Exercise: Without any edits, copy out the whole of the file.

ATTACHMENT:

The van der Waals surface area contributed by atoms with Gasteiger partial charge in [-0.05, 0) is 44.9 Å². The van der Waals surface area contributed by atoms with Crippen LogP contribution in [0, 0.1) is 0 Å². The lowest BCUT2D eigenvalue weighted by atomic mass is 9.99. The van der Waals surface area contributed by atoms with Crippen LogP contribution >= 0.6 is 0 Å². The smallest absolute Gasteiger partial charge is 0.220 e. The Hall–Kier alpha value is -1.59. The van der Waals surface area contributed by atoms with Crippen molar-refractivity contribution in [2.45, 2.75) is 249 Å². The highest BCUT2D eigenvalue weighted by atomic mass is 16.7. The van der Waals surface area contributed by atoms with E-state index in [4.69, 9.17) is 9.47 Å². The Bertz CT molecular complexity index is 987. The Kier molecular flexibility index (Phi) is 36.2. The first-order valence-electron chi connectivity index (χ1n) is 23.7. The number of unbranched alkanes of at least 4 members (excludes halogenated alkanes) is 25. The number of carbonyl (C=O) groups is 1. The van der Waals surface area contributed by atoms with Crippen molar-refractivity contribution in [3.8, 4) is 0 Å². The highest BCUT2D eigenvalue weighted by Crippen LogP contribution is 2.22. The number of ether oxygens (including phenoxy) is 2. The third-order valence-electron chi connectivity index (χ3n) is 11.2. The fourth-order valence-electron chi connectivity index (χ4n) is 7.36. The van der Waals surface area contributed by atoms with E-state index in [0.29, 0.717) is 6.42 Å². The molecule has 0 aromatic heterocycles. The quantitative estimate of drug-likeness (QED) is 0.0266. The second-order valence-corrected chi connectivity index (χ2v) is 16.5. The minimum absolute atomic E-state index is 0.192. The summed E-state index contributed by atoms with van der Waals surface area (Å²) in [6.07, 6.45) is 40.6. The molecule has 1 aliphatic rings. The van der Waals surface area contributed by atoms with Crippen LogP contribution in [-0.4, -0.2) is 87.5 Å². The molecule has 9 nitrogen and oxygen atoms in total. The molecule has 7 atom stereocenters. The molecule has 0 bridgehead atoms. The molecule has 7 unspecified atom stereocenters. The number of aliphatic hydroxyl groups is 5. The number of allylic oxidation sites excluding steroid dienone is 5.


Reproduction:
The van der Waals surface area contributed by atoms with Gasteiger partial charge in [-0.05, 0) is 44.9 Å². The van der Waals surface area contributed by atoms with Crippen LogP contribution in [0, 0.1) is 0 Å². The lowest BCUT2D eigenvalue weighted by atomic mass is 9.99. The van der Waals surface area contributed by atoms with Crippen LogP contribution >= 0.6 is 0 Å². The smallest absolute Gasteiger partial charge is 0.220 e. The Hall–Kier alpha value is -1.59. The van der Waals surface area contributed by atoms with Crippen molar-refractivity contribution in [2.45, 2.75) is 249 Å². The highest BCUT2D eigenvalue weighted by atomic mass is 16.7. The van der Waals surface area contributed by atoms with E-state index in [4.69, 9.17) is 9.47 Å². The Bertz CT molecular complexity index is 987. The Kier molecular flexibility index (Phi) is 36.2. The first-order valence-electron chi connectivity index (χ1n) is 23.7. The number of unbranched alkanes of at least 4 members (excludes halogenated alkanes) is 25. The number of carbonyl (C=O) groups is 1. The van der Waals surface area contributed by atoms with Crippen molar-refractivity contribution in [3.8, 4) is 0 Å². The highest BCUT2D eigenvalue weighted by Crippen LogP contribution is 2.22. The number of ether oxygens (including phenoxy) is 2. The third-order valence-electron chi connectivity index (χ3n) is 11.2. The fourth-order valence-electron chi connectivity index (χ4n) is 7.36. The van der Waals surface area contributed by atoms with E-state index in [0.29, 0.717) is 6.42 Å². The molecule has 0 aromatic heterocycles. The quantitative estimate of drug-likeness (QED) is 0.0266. The second-order valence-corrected chi connectivity index (χ2v) is 16.5. The minimum absolute atomic E-state index is 0.192. The summed E-state index contributed by atoms with van der Waals surface area (Å²) in [6.07, 6.45) is 40.6. The molecule has 1 aliphatic rings. The van der Waals surface area contributed by atoms with Crippen LogP contribution in [-0.4, -0.2) is 87.5 Å². The molecule has 9 nitrogen and oxygen atoms in total. The molecule has 7 atom stereocenters. The molecule has 0 bridgehead atoms. The molecule has 7 unspecified atom stereocenters. The number of aliphatic hydroxyl groups is 5. The number of allylic oxidation sites excluding steroid dienone is 5.